Cure Violence has the best training in the world for violence interruption, McAllister said, and Better Family Life staff talked about attending its annual conference to learn about what other cities are doing.
Funding Cure Violence
This is not the first time McAllister has come to St. Louis.
About seven or eight years ago, he was brought to town by a gun-violence reduction committee, formed through the United Way and Washington University. Clark regularly attended the meetings and continually pushed the committee to stop studying the issue and get out in the streets, Clark said. McAllister was brought in to appease those who shared this concern.
But the funding for Cure Violence never surfaced back then. So instead, Clark took some tips from the organization and applied them to the work Better Family Life had been doing. Now Better Family Life has four gun violence de-escalation centers. However in November, Clark told The American that in order for them to keep up with the number of calls they receive, they need to “scale up.”
This year, Board of Aldermen President Lewis Reed has been supporting the Coalition Against Police Crimes and Repression in trying to bring Cure Violence to St. Louis. In the city’s budget that is set to be approved on June 30, $500,000 has been earmarked for such an effort. However, it’s been a fight to keep that allocation in the budget.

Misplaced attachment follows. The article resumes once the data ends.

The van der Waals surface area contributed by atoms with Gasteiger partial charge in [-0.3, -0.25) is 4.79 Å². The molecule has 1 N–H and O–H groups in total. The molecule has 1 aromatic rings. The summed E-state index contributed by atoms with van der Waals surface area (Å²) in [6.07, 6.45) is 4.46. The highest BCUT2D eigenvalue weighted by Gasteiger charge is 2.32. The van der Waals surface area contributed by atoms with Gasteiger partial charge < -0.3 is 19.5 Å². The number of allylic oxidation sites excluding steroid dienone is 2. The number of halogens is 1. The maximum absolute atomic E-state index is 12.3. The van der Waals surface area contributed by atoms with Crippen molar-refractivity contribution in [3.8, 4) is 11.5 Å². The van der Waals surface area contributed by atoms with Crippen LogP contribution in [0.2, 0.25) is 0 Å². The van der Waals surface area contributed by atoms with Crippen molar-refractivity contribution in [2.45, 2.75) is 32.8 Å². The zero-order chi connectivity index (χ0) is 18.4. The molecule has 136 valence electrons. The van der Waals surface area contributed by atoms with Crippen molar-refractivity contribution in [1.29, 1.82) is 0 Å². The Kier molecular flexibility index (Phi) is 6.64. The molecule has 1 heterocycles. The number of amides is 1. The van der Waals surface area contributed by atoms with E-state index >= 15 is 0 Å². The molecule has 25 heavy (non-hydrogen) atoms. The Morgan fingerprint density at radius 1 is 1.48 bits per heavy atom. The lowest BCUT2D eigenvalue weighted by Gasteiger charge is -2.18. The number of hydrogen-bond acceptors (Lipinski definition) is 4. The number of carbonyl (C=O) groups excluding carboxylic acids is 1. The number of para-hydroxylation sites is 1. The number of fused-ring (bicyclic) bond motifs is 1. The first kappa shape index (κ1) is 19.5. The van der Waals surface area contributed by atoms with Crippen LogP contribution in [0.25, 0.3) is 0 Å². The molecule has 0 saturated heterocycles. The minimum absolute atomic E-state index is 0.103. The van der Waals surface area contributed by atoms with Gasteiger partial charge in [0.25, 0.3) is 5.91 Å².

“I don’t know how this is going to play out,” McAllister said. “It could be a mirage. I could be here again in another seven years.”
John Chasnoff, co-founder of CAPCR, is hoping that won’t be the case because the model is needed.
“It is clear the reactive arrest-and-incarcerate model of public safety has failed,” Chasnoff said. “Cure Violence has been able to show rapid and sustained reductions in gun violence wherever it has been properly funded.”
Clark said that BFL welcomes the program coming to St. Louis and the opportunity to network nationally with other people doing the work, because they have to be just as strongly connected as the network of crime that they are fighting to change.
“We got to look at it in the same way,” Clark said. “You have to have partners all over the country. They serve death, we serve life. But it’s the same thing. We have to look at the best applied practices and go with it. So let’s learn. Let's share.”
For more information on Cure Violence, visit http://cureviolence.org/.